At present, it is difficult for producers to “refrack” already-drilled wells, a problem that if addressed would increase production without the expense of drilling new wells. It is also difficult to protect some pre-existing wells, known as “parent” wells, from a phenomenon such as bashing.

“The problem that they’re having now they call it bashing, well-bashing, it’s when you frack a new well next to an old well the fluids invade the regime of the old well, called the parent and it just destroys production from the parent well, so this asset that you have that generates income if you drill a new well and frack it, it could actually destroy the value you’ve already created. It’s a problem,” says Paul Mendell, Highlands’ director of exploration and development, and the creator of the patented tech.

Highlands has filed for worldwide patents for the technology, which works by injecting gas into a well to keep it from becoming damaged and filling up with sand and water.

Read more: IEA: No sign the US shale revolution is running out of steam

The Trump effect?

Beyond tech and investment though, another market force has promised to spur oil and gas development: US President Donald Trump.

“I was speaking to a group of investors and it was right after the election in the United States and I said I’ve got good news and bad news,” Highlands’ Price says.

“I said the bad news, Donald Trump has been elected to become president of the United States. The good news, is Donald Trump has been elected president of the United States and we’re in the oil and gas business. I’ll tell you this, no one laughed at that presentation either.”

Trump has said he will push for the US to become energy independent, so far working to repeal the Clean Power Plan, which would create more demand for natural gas and has championed additional liquefied natural gas exports, among other pushes for the sector. Trump has been defeated in several of his major campaign pushes since becoming President, but will his march for “energy dominance” really pedal the sector further?

“We have not seen any regulatory changes that will have any material impact,” BMI Research’s Haines says. “Some environmental regulations have been softened, though for most companies safety and environmental issues remain a priority and they have not changed their practices. Price will be the primary driver of the US oil sector, not Trump.”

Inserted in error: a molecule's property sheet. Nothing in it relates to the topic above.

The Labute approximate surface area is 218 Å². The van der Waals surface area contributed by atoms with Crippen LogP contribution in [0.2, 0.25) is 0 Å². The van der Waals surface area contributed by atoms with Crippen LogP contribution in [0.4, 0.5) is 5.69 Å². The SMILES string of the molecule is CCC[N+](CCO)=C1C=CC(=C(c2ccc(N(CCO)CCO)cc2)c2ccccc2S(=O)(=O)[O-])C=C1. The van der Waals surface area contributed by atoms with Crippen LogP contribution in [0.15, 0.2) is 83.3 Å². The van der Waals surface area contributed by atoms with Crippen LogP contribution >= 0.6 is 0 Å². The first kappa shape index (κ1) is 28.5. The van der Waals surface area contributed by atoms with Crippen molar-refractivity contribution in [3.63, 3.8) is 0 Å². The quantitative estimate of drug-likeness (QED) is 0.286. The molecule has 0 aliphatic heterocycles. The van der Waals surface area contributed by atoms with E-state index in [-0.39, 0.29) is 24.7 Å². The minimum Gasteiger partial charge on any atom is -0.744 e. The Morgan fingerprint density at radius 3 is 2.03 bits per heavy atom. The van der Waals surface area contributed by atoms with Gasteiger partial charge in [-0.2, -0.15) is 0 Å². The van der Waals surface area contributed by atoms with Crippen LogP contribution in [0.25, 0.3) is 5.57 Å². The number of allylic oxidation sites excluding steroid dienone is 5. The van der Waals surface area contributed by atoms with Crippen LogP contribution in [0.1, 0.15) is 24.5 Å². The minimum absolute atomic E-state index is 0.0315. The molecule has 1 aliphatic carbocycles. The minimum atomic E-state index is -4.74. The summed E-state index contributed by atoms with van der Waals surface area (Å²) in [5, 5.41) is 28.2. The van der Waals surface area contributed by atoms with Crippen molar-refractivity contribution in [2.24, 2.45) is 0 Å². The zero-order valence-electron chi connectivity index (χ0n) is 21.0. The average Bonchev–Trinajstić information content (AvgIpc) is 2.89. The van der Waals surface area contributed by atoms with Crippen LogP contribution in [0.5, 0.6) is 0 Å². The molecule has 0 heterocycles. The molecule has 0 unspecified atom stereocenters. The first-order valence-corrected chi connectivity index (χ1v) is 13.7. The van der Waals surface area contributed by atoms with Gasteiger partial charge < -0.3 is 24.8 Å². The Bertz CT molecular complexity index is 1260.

The President is, then, likely to be an aid to the sector, but not exactly a springboard.

Read more: Shale’s victory could spell the end of the US-Saudi alliance

The near horizon

So what is next in the short-term? Although there are a few bearish analysts, total US oil production, driven in large part by the rise of shale, is projected to grow to 9.9m bpd next year.

The Permian basin is forecast by the US EIA to represent 30 per cent of America’s oil production in 2018.

“Certainly the resilience of US shale will probably continue to put a ceiling on prices and largely neutralise any attempts by the Opec/non-Opec coalition to boost prices,” S&P’s Wang says. “There are signs, however, that the growth in US shale production may be plateauing. The US oil rig count fell [earlier this month] for the first time since January. We will have to see if this becomes a trend.”

It should be noted, too, that the erosion of the Opec cut gains is not solely down to US shale output increasing - important Opec members Nigeria and Libya have both ramped up supply as they were exempt from the quotas, and global demand for oil has slightly undershot expectations. Oil watchers will be monitoring these steps closely too.

Read more: Opec compliance with supply cuts slips to a six-month low